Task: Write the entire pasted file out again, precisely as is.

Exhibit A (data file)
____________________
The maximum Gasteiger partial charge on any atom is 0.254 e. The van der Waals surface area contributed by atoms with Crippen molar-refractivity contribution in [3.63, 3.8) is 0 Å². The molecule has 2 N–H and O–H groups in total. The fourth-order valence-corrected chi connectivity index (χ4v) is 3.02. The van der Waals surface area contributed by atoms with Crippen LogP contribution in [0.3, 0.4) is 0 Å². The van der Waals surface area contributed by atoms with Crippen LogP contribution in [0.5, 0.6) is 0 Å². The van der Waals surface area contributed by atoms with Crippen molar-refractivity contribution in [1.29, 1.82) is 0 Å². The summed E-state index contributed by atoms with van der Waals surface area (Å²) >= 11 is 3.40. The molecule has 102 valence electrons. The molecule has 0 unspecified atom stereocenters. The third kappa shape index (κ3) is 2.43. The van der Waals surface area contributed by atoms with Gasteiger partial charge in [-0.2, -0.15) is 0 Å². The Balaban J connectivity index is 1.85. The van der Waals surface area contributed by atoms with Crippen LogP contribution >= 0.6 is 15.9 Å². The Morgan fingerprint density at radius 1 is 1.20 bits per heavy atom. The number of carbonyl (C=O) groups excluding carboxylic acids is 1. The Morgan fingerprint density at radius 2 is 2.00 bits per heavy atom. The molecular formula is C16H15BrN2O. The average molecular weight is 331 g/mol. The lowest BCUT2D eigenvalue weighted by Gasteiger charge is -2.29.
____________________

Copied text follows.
The maximum Gasteiger partial charge on any atom is 0.254 e. The van der Waals surface area contributed by atoms with Crippen molar-refractivity contribution in [3.63, 3.8) is 0 Å². The molecule has 2 N–H and O–H groups in total. The fourth-order valence-corrected chi connectivity index (χ4v) is 3.02. The van der Waals surface area contributed by atoms with Crippen LogP contribution in [0.3, 0.4) is 0 Å². The van der Waals surface area contributed by atoms with Crippen LogP contribution in [0.5, 0.6) is 0 Å². The van der Waals surface area contributed by atoms with Crippen molar-refractivity contribution in [1.29, 1.82) is 0 Å². The summed E-state index contributed by atoms with van der Waals surface area (Å²) >= 11 is 3.40. The molecule has 102 valence electrons. The molecule has 0 unspecified atom stereocenters. The third kappa shape index (κ3) is 2.43. The van der Waals surface area contributed by atoms with Gasteiger partial charge in [-0.2, -0.15) is 0 Å². The Balaban J connectivity index is 1.85. The van der Waals surface area contributed by atoms with Crippen LogP contribution >= 0.6 is 15.9 Å². The Morgan fingerprint density at radius 1 is 1.20 bits per heavy atom. The number of carbonyl (C=O) groups excluding carboxylic acids is 1. The Morgan fingerprint density at radius 2 is 2.00 bits per heavy atom. The molecular formula is C16H15BrN2O. The average molecular weight is 331 g/mol. The lowest BCUT2D eigenvalue weighted by Gasteiger charge is -2.29.